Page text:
By Ron Daly
The New Testament teaches that worship must be “in spirit and truth” (Jn. 4:24). Worship, from the Greek proskuneo, is the respect, reverence, adoration, obeisance, or homage that we render to God by means of specific acts. When we survey the New Testament, we find that the Lord’s people in the first century, under apostolic guidance, engaged in the following specific acts: (1) apostolic teaching and preaching (Acts 2:42; 20:7); (2) the eating of the Lord’s supper also called the “breaking of the bread” (Acts 2:42; 20:7; 1 Cor. 11:23-34); (3) praying to God through the Lord Jesus (Acts 2:42; 12:5; Eph. 6:18-20); (4) placing a sum of money into the treasury on the first day of every week (Acts 2:42; 1 Cor. 16:2; 2 Cor. 8,9); and (5) the singing of psalms, hymns, and spiritual songs (Eph. 5:19; Col. 3:16; Heb. 2:12).
Worship which is “in spirit and truth” occurs when the participant is aware of the following elements: (1) the proper object of worship – God, “God is spirit: and those who worship him”,- (2) the proper acts – implied by the word for worship, proskuneo; (3) the proper attitude, mental cognizance, disposition, and state of mind – “in spirit”,(4) the proper standard, pattern, and instructions – “and truth. ” This possibly implies “with proper motives” (Jn. 4:24; cf. Phil. 1:18). All of the aforementioned elements must be present in each of the acts of worship in order for the worship to be acceptable to God. “Music” is an element of our worship, and the New Testament teaches the following facts regarding the “music” we offer unto God and for the benefit of the saints:
First, we are “teaching and admoinishiing” as we sing (Col. 3:16). “Teaching and admonishing” (didaskontes kai nouthetountes), are two plural present participles, showing that the actions enjoined occur as “the word of Christ dwells in you richly.” It is “the word of Christ” which is the instrument used in the teaching and admonishing! To teach is to instruct or impart information, and to admonish is to warn. It is, therefore, imperative that the songs we sing express scriptural sentiments. We must vigorously insure that the truth is sung as well as preached! No song should be sung on the basis of melody and rhythm alone. The legitimate criterion by which we determine the worth of a song is, whether or not it is true to the word of God.
Second, we are told who is to sing unto God and the saints in worship. “Teaching and admonishing one another” (Col. 3:16), “speaking one to another,” (Eph. 5:19) are expressions which include all those addressed and exclude none of the ones addressed. The pronoun heautois in (Eph. 5:19) is dative masculine plural, and the term heautous (Col. 3:16) is accusative masculine plural. Both pronouns are used in both texts with present active plural participles, demonstrating that one or several are not told to sing (1) to the saints, (2) for the saints, or (3) instead of the saints, but each one is to sing with the saints. Whenever God issues a command and stipulates who is to perform it, none less than those whom God has specified are excluded. The same ones who are to do the “teaching and admonishing” are to do the “singing,” and the “teaching and admonishing” are to be going on as those who are singing are “allowing the word of Christ to dwell in them.”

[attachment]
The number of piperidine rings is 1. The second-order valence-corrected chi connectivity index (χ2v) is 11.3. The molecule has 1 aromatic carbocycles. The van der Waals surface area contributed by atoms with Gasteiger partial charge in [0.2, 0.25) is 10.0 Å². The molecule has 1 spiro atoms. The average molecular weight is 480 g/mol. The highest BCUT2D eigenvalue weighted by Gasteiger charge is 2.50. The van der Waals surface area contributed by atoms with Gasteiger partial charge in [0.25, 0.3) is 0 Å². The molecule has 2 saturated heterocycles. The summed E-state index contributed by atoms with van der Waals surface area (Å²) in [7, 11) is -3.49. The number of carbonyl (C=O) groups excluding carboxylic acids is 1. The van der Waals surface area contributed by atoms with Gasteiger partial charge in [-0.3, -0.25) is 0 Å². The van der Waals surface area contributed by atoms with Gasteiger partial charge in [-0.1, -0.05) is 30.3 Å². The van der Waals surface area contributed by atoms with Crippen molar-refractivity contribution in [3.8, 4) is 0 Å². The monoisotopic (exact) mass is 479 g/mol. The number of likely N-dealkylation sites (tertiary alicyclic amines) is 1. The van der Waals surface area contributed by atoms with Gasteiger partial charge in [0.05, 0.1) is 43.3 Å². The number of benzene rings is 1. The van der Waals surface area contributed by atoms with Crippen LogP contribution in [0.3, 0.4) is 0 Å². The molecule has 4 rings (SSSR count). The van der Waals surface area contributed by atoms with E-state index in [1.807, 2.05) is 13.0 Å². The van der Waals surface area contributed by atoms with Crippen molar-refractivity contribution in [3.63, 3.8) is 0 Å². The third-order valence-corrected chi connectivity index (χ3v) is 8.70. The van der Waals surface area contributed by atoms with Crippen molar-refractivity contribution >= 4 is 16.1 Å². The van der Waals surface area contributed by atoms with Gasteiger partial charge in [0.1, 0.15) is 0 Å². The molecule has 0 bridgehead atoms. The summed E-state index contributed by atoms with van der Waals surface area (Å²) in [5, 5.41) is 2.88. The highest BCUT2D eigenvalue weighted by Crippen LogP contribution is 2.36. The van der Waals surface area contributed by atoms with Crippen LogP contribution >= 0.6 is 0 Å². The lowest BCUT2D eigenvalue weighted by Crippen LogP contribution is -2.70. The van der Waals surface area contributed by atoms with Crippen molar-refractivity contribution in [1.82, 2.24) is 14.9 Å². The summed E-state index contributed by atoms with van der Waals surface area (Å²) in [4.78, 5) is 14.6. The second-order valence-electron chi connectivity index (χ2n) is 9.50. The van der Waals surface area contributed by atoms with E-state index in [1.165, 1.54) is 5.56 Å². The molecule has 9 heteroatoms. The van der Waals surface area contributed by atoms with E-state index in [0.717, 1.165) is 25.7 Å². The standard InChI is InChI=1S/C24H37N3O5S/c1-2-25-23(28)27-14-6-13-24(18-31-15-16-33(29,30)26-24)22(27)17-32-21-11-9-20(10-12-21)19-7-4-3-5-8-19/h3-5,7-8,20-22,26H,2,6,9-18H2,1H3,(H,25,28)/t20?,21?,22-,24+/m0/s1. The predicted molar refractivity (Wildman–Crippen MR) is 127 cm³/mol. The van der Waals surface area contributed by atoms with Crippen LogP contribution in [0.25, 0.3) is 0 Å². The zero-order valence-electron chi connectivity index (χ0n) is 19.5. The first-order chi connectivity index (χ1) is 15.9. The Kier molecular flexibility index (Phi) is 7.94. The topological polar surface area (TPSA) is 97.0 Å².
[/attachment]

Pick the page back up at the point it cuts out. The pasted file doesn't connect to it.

Third, we are told what kind of songs we are to sing: “psalms, hymns, and spiritual songs.” A psalm is a pious song, a hymn is a sacred song in which God is praised, and a spiritual song is a song relating to spiritual things. The kinds of songs specified by God disallows Blues, Bluegrass, National patriotic songs, Rock-N-Roll, Country and Western, songs with empty repetition, and songs teaching error.
Fourth, we are told how we are to sing, “with your heart to the Lord.” We must sing heartily, with great emotion and understanding. Though we may not be the most professional artistic performers on earth, we can be among the most lively.
Fifth, we are told what kind of music we are to offer to God, “singing and making melody with the heart.” We are to offer only one of the two kinds known – vocal. And this vocal music is to be a certain kind, namely speaking and singing, not whistling, humming, or any other unintelligible vocal sounds! Mechanical music in New Testament worship is unauthorized. God the Father’s plan does not include it, Jesus Christ his Son did not shed any of his precious blood for it, nor did he execute a plan that mentions it. The Holy Spirit did not reveal a message that teaches the use of it. The apostles of Christ did not preach a gospel that allows its use in worship, nor did any congregation under apostolic guidance use it instead of singing or as an accompaniment to the singing! Therefore it cannot be right and pleasing to God.
Mechanical music in worship violates the following: (1) The clear distinction of the covenants. Most of those who participate in its use appeal to the Old Covenant for authority, ignoring the fact that we are bound by the precepts and edicts of the New Testament. (2) God’s silence. The Lord has simply not authorized us to use it by direct statement, approved apostolic example, or implication. (3) The separation of human and divine legislation. Many use it on the dangerous assumption that it does not matter what God’s will is. As they presumptuously think, God will accept human admixture with the divine will. It would do them well to consider “Nadab and Abihu, the sons of Aaron” (Lev. 10:1-2). Man has no right whatsoever to alter God’s word, nor may we substitute our own will and expect God to be pleased.
May God be our ruler, his word our guide, his Son’s obedient life our model, and his home our eternal abode on the last day.
Guardian of Truth XXXV: 22, pp. 677-678
November 21, 1991